|Super Bowl has become an unofficial National Holiday. The following first appeared in The Fayetteville Observer, Sunday January 31, 1988, and since reprinted every year in various publications. But first, a word about Verdi’s’ Otello:
I: Verdi’s Otello
This year’s super bowl falls on February 3, two days before Verdi’s Opera, Otello, opened at Teatro Alla Scala, Milan, Italy, February 5, 1887. By the way, Shakespeare’s play is Othello, but Verdi’s opera is Otello. The opening of Otello was just as spectacular and hyped up as is the super bowl sporting event. Arturo Toscanini (March 25, 1867 – January 16, 1957, lived to be almost 90 years old and died on Mozart’s birthday) held the first chair cello in Maestro Verdi’s orchestra at the premiere of Otello. The opera was received with a tumultuous public endorsement. Verdi was not only a beloved composer and the quintessence of the 19th century Italian opera, but he was hailed as a hero capable of bringing various semi-independent political hegemonies under one government and one king. The political pundits promulgated Verdi as an acronym for Viva Emanuel Rei (Reign) D’Italia (Long live Victor Emanuel King of Italy). Yes, the war-torn Italy was united because of the work of a composer, the beloved Maestro Verdi. At the conclusion of the opera, near midnight of February 5, 1887, there were thousands of people in the streets shouting Viva Verdi. Toscanini, the young gifted cellist, was very excited about the triumphant premiere of Otello. He wrote “I went home after midnight. I was very excited. I knelt at my mother’s bedside, and woke her up with a scream ‘Mama, Otello was a success.’ Maestro Verdi is a miracle maker. Viva Maestro Verdi, Viva Verdi…”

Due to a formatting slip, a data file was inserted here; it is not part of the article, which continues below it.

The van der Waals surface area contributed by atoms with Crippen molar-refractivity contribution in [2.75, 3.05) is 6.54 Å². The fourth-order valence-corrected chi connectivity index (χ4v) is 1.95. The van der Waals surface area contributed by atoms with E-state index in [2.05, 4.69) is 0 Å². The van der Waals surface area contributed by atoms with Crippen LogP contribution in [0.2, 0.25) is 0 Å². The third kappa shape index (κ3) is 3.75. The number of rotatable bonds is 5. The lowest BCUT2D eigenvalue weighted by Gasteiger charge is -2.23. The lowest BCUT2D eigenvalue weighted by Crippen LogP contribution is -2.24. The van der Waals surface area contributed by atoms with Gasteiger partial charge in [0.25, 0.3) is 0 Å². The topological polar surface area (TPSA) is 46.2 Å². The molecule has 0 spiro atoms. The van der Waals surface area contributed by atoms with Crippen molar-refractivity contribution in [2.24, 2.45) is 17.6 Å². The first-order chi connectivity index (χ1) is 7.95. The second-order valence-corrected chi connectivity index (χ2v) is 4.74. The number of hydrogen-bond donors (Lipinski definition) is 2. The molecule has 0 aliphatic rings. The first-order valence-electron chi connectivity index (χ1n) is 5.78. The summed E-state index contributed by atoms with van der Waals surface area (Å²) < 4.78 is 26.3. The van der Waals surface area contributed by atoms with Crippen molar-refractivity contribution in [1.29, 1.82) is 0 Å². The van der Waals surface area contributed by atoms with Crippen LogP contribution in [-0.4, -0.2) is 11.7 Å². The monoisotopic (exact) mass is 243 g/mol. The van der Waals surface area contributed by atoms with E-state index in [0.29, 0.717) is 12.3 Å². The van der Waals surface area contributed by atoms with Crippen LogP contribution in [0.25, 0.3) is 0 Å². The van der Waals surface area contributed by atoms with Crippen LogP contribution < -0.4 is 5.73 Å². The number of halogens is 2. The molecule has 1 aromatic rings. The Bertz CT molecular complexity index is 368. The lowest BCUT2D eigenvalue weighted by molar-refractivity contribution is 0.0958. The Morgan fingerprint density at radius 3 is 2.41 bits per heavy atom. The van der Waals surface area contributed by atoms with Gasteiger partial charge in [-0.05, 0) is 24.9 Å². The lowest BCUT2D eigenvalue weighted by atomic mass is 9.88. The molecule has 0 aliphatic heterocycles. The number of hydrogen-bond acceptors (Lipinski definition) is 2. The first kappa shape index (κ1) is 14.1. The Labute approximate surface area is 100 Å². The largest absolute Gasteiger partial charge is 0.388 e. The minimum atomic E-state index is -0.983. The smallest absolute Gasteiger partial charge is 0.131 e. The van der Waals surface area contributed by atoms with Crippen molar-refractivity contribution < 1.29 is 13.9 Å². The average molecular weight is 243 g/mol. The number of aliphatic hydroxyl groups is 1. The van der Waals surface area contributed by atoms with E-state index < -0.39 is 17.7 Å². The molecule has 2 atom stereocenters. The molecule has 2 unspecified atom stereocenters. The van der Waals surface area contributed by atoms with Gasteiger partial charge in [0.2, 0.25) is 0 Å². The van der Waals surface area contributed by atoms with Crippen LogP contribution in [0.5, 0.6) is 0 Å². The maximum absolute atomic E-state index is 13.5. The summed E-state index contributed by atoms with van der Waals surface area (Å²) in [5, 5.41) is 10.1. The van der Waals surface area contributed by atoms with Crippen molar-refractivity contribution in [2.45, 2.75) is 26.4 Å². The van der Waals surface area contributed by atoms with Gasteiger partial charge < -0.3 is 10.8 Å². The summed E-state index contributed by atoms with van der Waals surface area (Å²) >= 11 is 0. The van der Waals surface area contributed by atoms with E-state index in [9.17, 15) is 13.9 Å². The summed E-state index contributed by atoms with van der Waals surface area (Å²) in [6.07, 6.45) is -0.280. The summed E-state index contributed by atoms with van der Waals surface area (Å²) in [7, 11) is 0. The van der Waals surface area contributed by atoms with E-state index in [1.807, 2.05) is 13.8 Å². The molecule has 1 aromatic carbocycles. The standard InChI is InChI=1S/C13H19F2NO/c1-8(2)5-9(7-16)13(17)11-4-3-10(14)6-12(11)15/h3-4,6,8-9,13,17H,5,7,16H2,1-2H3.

That evening Verdi could not sleep, because throngs of people gathered outside of his window chanting Viva Verdi. Otello, just like Nabucco, debuted in 1842, was an unbelievable triumph. We will devote several essays to Italian Operas in the months to come.
II: American Football Loses Something in Translation
A while back, my sports-minded, slim, trim, 67-year-old sister, from Iran was visiting us in America. In her younger days in Iran, she had taught physical education and music. So, her interest in American sports was genuine. One day she asked me to explain American football to her. I tried. We sat down on a Monday night to Cowboys/Bears game on television.
“The ball, why is the ball egg-shaped and not round? She asked.”
“I don’t know,” I said.
Then came the kickoff, the convergence of defense and offense, I could not quickly find an equivalent for “first and ten” in Farsi (the Iranian language) as I translated play by-play. So I set out to say “You see, Khanum Baji-respected form of addressing an elder sister–, the offense, that is the team that has the ball, has four chances to gain ten yards…” by the time I had gotten this far, a Bear defense had intercepted Danny White’s pass with what the color commentator was colorfully and hyperthyroidically screaming on top of his lungs as “a spectacular, fantastic and unbelievable catch’n runback.” Golly, I was getting behind my translating. The interceptor was tackled.